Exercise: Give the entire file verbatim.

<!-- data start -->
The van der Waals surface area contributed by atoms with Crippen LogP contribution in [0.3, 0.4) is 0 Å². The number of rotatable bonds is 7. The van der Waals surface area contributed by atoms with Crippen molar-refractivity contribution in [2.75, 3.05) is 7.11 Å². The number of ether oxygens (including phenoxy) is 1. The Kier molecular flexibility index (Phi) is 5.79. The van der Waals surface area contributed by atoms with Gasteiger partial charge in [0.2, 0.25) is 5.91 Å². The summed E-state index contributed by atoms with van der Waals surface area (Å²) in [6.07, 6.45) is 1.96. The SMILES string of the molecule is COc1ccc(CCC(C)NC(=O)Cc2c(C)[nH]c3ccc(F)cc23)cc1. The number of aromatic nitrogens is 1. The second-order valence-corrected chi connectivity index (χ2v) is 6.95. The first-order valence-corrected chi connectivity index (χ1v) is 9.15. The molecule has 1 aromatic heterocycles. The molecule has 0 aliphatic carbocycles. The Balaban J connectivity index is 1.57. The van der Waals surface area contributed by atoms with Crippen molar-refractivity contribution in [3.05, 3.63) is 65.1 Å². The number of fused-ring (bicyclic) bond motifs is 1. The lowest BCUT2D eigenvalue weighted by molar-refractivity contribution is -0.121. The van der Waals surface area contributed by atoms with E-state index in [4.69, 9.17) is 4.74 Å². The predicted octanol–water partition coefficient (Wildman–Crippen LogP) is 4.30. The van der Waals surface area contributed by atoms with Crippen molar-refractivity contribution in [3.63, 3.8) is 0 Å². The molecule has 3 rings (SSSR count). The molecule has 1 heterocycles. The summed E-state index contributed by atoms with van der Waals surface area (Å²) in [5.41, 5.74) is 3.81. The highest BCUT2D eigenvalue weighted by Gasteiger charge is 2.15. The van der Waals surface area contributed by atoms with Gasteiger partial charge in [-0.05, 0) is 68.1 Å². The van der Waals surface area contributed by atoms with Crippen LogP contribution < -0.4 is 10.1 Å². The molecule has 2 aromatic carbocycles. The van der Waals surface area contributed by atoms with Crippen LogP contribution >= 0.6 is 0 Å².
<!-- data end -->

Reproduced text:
The van der Waals surface area contributed by atoms with Crippen LogP contribution in [0.3, 0.4) is 0 Å². The number of rotatable bonds is 7. The van der Waals surface area contributed by atoms with Crippen molar-refractivity contribution in [2.75, 3.05) is 7.11 Å². The number of ether oxygens (including phenoxy) is 1. The Kier molecular flexibility index (Phi) is 5.79. The van der Waals surface area contributed by atoms with Gasteiger partial charge in [0.2, 0.25) is 5.91 Å². The summed E-state index contributed by atoms with van der Waals surface area (Å²) in [6.07, 6.45) is 1.96. The SMILES string of the molecule is COc1ccc(CCC(C)NC(=O)Cc2c(C)[nH]c3ccc(F)cc23)cc1. The number of aromatic nitrogens is 1. The second-order valence-corrected chi connectivity index (χ2v) is 6.95. The first-order valence-corrected chi connectivity index (χ1v) is 9.15. The molecule has 1 aromatic heterocycles. The molecule has 0 aliphatic carbocycles. The Balaban J connectivity index is 1.57. The van der Waals surface area contributed by atoms with Crippen molar-refractivity contribution in [3.05, 3.63) is 65.1 Å². The number of fused-ring (bicyclic) bond motifs is 1. The lowest BCUT2D eigenvalue weighted by molar-refractivity contribution is -0.121. The van der Waals surface area contributed by atoms with E-state index in [4.69, 9.17) is 4.74 Å². The predicted octanol–water partition coefficient (Wildman–Crippen LogP) is 4.30. The van der Waals surface area contributed by atoms with Crippen molar-refractivity contribution in [3.63, 3.8) is 0 Å². The molecule has 3 rings (SSSR count). The molecule has 1 heterocycles. The summed E-state index contributed by atoms with van der Waals surface area (Å²) in [5.41, 5.74) is 3.81. The highest BCUT2D eigenvalue weighted by Gasteiger charge is 2.15. The van der Waals surface area contributed by atoms with Gasteiger partial charge in [-0.05, 0) is 68.1 Å². The van der Waals surface area contributed by atoms with Crippen LogP contribution < -0.4 is 10.1 Å². The molecule has 2 aromatic carbocycles. The van der Waals surface area contributed by atoms with Crippen LogP contribution >= 0.6 is 0 Å².